Native rights protest at the G20
Native activists took to the empty streets of Toronto for the G20
By Ellie Kirzner
It’s pretty easy to go on a march for native sovereignity and suddenly find yourself filled with awe.
It certainly happened for me, yet again, on Thursday as a several-thousand strong anti-G20 parade led by activists carrying eagle feathers, wound its way though University, Bay, Yonge, and then headed out of the scorching sun to the green respite of Allan Gardens.
The march was intended to highlight the fact that Canada hasn’t adopted the UN Declaration on the Rights of Indigenous Peoples — but it was really all about the full weight of what’s been done to native communities.
Where was the G20 content? Several speakers stressed that the leaders’ Summit has no decision-making authority over First Nation territories — and that was pretty much the extent of it.
But no matter. Many had come to town from locations far, far from the powercenters, not just of the country, but of the globe and with the G20-chasing media in tow, it was time to tell the world things have not gone well.
“The G20 wants to maintain and consolidate hierarchical power — we have a different concept: we have a circular base to our culture,’’ Arthur Manual from the Secwepemc Nation in Kamloops told me, summing up the prevailing view.
Doreen Silversmith from Six Nations told the crowd about the over 500 missing and murdered aboriginal women, including, she said, two of her cousins. “All the money spent on the G20 could have been used to find the perpetrators,’’ she said.
And from the Saik’uz Carrier Nation in B.C., Jasmin Thomas, a traditional healer, reported on the proposed Enbridge Pipeline, slated to carry crude from the tar sands and how the resource industry is destroying the medicines she picks in the wilds.
As they marched, protesters chanted: “Whose water-our water, whose land-our land’’ and “Justice, freedom, self-determiniation/Canada is an illegal nation.’’ At one point, an organizer took to the bullhorn to dis Children’s Aid — “stop taking our children,’’ he said. “No more CAS,’’ the crowd answered. One aboriginal woman with a child on her shoulders shouted: “our kids are not for sale.’’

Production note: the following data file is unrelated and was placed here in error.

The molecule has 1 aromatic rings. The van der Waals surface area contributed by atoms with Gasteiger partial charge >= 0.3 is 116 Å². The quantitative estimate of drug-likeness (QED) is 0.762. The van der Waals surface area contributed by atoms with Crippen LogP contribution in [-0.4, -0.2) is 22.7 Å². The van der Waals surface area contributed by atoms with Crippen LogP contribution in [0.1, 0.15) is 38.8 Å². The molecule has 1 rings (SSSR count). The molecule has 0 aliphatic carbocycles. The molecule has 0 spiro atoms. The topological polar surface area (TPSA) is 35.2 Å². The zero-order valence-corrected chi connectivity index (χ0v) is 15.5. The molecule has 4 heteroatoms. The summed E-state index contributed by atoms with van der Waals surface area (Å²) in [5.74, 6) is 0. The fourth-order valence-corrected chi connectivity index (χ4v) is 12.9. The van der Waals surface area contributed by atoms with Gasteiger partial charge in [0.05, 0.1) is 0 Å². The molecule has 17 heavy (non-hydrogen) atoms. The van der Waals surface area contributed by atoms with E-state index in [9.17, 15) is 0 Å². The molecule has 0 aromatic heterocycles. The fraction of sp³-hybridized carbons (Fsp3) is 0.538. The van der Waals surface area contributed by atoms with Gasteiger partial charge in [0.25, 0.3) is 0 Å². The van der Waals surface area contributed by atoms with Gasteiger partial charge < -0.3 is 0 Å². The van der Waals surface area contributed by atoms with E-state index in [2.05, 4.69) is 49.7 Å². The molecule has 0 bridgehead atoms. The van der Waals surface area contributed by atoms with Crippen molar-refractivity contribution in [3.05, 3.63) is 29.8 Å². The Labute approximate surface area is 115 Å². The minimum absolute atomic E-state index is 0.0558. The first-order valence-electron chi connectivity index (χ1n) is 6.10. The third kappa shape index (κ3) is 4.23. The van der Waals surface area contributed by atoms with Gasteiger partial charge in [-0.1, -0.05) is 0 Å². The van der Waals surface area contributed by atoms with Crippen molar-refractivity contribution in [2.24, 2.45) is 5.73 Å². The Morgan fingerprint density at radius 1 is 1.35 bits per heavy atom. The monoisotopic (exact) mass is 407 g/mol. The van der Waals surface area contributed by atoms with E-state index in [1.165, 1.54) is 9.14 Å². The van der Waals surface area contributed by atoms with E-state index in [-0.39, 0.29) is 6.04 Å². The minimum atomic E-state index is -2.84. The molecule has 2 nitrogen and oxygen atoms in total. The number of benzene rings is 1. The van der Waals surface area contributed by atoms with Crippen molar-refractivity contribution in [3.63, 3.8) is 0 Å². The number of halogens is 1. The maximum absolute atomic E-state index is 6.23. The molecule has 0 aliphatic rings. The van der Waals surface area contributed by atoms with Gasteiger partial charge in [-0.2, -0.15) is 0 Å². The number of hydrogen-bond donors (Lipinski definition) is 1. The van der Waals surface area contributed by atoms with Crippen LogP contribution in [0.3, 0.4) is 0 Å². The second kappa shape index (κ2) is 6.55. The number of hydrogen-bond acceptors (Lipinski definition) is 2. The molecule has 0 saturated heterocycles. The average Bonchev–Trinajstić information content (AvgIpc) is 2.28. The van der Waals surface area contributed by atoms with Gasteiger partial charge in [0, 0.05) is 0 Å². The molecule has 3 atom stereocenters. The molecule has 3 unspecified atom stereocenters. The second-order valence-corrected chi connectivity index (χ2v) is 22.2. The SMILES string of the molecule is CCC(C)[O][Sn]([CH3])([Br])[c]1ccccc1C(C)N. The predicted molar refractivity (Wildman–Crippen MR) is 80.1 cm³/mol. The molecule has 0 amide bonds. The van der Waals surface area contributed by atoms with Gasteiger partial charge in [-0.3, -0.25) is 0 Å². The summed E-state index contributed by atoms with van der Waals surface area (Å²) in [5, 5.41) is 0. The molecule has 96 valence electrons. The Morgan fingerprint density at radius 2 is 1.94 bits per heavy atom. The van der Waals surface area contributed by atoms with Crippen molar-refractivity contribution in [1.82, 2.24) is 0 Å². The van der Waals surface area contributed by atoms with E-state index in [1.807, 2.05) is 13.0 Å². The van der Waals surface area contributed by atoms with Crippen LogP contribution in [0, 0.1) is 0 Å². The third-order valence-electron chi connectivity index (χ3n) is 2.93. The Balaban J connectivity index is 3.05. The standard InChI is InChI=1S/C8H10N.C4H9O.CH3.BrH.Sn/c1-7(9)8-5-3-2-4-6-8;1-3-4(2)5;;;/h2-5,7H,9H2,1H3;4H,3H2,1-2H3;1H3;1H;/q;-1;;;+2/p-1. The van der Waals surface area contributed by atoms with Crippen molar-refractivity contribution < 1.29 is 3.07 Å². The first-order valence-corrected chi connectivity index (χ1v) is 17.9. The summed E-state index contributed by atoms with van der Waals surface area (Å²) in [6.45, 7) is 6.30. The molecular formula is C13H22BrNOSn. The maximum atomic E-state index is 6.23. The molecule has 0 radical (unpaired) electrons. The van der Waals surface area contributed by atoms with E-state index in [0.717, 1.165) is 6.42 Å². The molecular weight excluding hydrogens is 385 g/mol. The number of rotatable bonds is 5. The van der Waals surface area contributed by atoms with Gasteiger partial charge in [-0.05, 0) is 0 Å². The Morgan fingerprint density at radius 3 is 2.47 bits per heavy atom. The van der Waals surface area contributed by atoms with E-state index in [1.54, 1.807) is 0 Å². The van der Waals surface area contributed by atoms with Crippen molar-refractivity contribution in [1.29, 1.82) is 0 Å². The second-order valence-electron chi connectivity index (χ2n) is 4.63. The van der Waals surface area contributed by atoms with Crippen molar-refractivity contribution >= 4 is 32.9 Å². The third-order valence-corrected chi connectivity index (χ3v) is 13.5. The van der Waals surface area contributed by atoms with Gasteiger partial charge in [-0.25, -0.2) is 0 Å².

At the U.S. consulate Harrison Friesen, a Cree from Big Stone Alberta, stopped the march to “show solidarity with [imprisoned] brother Leonard Peltier'' and to tell “the sisters and brothers in the U.S. that we know what they go through.’’
Just out of sight lurked a phantom contingent of cops and horses which appeared and reappeared with eery regularity. Yes, the police presence was overwhelming but somewhat defanged by the fact that most of the visible officers present (I stress visible because there was a heap of cop action on the side streets) walked their bikes along the side of the march and generally had their friendly faces on. Despite the fact that the parade took over University, Bay, and Yonge at various times, it had no official permit.
Later when I checked with the Integrated Security Unit, spokesperson Michelle Murphey admitted that during the summit, there was a expectation protesters would be just taking streets.
At one point, a mass bunchup of police on foot appeared at Bay and Wellesley and things felt a little tense.Why were they always just showing up like that? Chief Bill Blair claimed later that police were trying to "facilitate'' the parade— but let's be clear, demonstrators have been leading traffic-safe mass marches on the streets of the city for decades. Stopping for a while in the intersection, the drummers started to pound extra hard it seemed to me and the throat singers were wailing to a fever pitch.
But the organizers were very clear what kind of demo this was — it was announced from the mic that no one should wear bandanas over their face. And leaders just continued onwards, ignoring the black police vans that were now leading the march.
Source URL: http://www.nowtoronto.com/guides/g20/2010/story.cfm?content=175678